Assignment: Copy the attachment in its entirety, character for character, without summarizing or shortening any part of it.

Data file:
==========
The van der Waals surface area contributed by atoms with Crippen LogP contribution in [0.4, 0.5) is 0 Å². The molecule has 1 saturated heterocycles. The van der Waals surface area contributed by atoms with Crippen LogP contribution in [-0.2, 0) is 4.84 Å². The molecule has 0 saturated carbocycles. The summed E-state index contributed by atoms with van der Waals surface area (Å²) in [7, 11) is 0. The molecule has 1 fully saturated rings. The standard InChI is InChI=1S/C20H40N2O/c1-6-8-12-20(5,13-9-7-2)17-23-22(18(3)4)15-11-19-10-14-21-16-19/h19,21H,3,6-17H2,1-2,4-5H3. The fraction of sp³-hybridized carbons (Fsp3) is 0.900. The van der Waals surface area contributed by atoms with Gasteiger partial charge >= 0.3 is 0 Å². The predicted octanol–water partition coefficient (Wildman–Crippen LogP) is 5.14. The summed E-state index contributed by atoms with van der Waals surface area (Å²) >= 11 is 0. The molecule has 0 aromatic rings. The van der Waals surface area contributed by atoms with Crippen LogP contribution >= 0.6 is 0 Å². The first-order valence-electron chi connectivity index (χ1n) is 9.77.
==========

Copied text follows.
The van der Waals surface area contributed by atoms with Crippen LogP contribution in [0.4, 0.5) is 0 Å². The molecule has 1 saturated heterocycles. The van der Waals surface area contributed by atoms with Crippen LogP contribution in [-0.2, 0) is 4.84 Å². The molecule has 0 saturated carbocycles. The summed E-state index contributed by atoms with van der Waals surface area (Å²) in [7, 11) is 0. The molecule has 1 fully saturated rings. The standard InChI is InChI=1S/C20H40N2O/c1-6-8-12-20(5,13-9-7-2)17-23-22(18(3)4)15-11-19-10-14-21-16-19/h19,21H,3,6-17H2,1-2,4-5H3. The fraction of sp³-hybridized carbons (Fsp3) is 0.900. The van der Waals surface area contributed by atoms with Gasteiger partial charge >= 0.3 is 0 Å². The predicted octanol–water partition coefficient (Wildman–Crippen LogP) is 5.14. The summed E-state index contributed by atoms with van der Waals surface area (Å²) >= 11 is 0. The molecule has 0 aromatic rings. The van der Waals surface area contributed by atoms with Crippen LogP contribution >= 0.6 is 0 Å². The first-order valence-electron chi connectivity index (χ1n) is 9.77.